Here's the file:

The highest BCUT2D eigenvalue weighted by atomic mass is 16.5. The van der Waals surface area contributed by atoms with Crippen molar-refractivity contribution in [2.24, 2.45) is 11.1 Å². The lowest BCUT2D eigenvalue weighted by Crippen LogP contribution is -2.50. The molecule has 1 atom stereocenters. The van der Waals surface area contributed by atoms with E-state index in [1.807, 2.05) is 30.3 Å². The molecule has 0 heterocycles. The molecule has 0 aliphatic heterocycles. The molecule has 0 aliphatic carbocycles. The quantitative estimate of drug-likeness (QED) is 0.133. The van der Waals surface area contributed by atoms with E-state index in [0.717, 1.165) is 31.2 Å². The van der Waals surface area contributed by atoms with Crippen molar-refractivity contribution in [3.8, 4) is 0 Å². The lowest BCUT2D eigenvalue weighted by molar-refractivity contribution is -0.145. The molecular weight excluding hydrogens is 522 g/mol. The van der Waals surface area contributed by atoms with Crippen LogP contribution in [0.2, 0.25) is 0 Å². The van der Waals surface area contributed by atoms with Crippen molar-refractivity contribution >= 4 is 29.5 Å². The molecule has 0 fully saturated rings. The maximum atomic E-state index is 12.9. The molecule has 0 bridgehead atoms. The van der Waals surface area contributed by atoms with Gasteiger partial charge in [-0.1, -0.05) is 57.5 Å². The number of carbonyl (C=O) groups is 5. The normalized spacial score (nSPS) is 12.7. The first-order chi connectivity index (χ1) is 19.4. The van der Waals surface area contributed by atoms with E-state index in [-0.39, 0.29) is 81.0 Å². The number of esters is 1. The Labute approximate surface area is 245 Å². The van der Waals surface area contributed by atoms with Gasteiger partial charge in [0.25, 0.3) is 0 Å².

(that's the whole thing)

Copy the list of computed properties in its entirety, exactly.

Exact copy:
The highest BCUT2D eigenvalue weighted by atomic mass is 16.5. The van der Waals surface area contributed by atoms with Crippen molar-refractivity contribution in [2.24, 2.45) is 11.1 Å². The lowest BCUT2D eigenvalue weighted by Crippen LogP contribution is -2.50. The molecule has 1 atom stereocenters. The van der Waals surface area contributed by atoms with E-state index in [1.807, 2.05) is 30.3 Å². The molecule has 0 heterocycles. The molecule has 0 aliphatic heterocycles. The molecule has 0 aliphatic carbocycles. The quantitative estimate of drug-likeness (QED) is 0.133. The van der Waals surface area contributed by atoms with E-state index in [0.717, 1.165) is 31.2 Å². The van der Waals surface area contributed by atoms with Crippen molar-refractivity contribution in [3.8, 4) is 0 Å². The lowest BCUT2D eigenvalue weighted by molar-refractivity contribution is -0.145. The molecular weight excluding hydrogens is 522 g/mol. The van der Waals surface area contributed by atoms with Crippen LogP contribution in [0.2, 0.25) is 0 Å². The van der Waals surface area contributed by atoms with Crippen molar-refractivity contribution >= 4 is 29.5 Å². The molecule has 0 fully saturated rings. The maximum atomic E-state index is 12.9. The molecule has 0 bridgehead atoms. The van der Waals surface area contributed by atoms with Gasteiger partial charge in [-0.1, -0.05) is 57.5 Å². The number of carbonyl (C=O) groups is 5. The normalized spacial score (nSPS) is 12.7. The first-order chi connectivity index (χ1) is 19.4. The van der Waals surface area contributed by atoms with E-state index in [-0.39, 0.29) is 81.0 Å². The number of esters is 1. The Labute approximate surface area is 245 Å². The van der Waals surface area contributed by atoms with Gasteiger partial charge in [0.25, 0.3) is 0 Å².